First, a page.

Find article here.

Italy experiencing measles epidemic after fall-off in vaccinations

The Guardian, 20 April 2017
Source: Reuters
“Italy is experiencing a measles epidemic following a fall-off in vaccinations. The Italian health ministry said on Wednesday there had been almost 1,500 registered cases of measles so far this year against some 840 in all of 2016 and some 250 in 2015. The Higher Health Institute says only around 85% of two-year-olds are being vaccinated against measles at present, well below the 95% threshold recommended by the World Health Organisation to block the illness.”
Find article here.

A critique of the regulation of data science in healthcare research in the European Union

BMC Medical Ethics 2017 18:27
Authors: John M. M. Rumbold, Barbara K. Pierscionek
“The EU offers a suitable milieu for the comparison and harmonisation of healthcare across different languages, cultures, and jurisdictions (albeit with a supranational legal framework), which could provide improvements in healthcare standards across the bloc. There are specific ethico-legal issues with the use of data in healthcare research that mandate a different approach from other forms of research. The use of healthcare data over a long period of time is similar to the use of tissue in biobanks. There is a low risk to subjects but it is impossible to gain specific informed consent given the future possibilities for research. Large amounts of data on a subject present a finite risk of re-identification.”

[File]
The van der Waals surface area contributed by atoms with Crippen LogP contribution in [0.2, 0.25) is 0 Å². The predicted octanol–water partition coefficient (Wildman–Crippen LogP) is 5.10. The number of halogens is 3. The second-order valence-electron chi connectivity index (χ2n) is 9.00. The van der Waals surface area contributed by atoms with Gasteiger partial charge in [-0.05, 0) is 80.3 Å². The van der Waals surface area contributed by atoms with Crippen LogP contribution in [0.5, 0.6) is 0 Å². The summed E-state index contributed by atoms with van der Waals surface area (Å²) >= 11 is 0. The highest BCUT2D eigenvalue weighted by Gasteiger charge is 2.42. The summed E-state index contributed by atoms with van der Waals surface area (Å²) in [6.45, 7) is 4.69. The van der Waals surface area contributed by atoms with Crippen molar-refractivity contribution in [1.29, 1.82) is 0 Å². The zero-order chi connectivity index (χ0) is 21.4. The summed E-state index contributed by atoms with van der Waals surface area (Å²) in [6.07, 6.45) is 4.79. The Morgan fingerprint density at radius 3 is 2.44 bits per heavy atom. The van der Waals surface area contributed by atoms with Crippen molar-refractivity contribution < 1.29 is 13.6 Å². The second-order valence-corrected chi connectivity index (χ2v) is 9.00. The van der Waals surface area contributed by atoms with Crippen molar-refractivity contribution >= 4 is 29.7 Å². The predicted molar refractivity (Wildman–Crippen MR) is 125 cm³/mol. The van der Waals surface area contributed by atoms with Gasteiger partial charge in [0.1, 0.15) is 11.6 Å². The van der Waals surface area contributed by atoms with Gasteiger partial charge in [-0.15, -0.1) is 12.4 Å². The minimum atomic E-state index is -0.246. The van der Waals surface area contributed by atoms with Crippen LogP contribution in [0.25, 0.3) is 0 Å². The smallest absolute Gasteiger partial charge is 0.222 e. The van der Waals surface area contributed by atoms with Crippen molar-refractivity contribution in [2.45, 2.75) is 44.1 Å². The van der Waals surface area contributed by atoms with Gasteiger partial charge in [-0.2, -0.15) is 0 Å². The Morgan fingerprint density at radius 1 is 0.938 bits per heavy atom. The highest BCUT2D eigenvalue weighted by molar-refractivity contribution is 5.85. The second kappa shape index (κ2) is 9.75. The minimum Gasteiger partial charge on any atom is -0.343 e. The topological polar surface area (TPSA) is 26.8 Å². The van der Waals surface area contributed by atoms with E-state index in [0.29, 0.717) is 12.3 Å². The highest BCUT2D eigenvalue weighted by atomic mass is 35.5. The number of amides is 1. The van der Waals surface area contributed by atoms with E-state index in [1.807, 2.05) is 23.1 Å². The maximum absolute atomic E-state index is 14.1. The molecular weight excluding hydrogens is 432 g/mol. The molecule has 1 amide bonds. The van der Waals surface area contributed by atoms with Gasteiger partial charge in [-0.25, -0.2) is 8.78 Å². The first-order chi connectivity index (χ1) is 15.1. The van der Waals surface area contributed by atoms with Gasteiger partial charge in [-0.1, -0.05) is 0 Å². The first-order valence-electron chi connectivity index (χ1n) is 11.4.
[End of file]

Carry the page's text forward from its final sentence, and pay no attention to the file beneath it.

Find article here.

Alberta rushed $10-million grant, eliminated ethical oversight, for unproven health program

CBC, 4 April 2017
Authors: Jennie Russell, Charles Rusnell
“Six days before Alberta Health rushed to deliver a $10-million grant to a private alternative-health foundation, the ministry abruptly changed the grant’s purpose, eliminating the need for ethics approval for what experts say was a human-subject experiment on thousands of Alberta seniors. The decision was made against the advice of officials from several ministries who had determined the Pure North program was not adequately supported by scientific evidence, could not prove the incredible health and economic benefits it claimed, and could cause adverse health effects in participants.”
Find article here.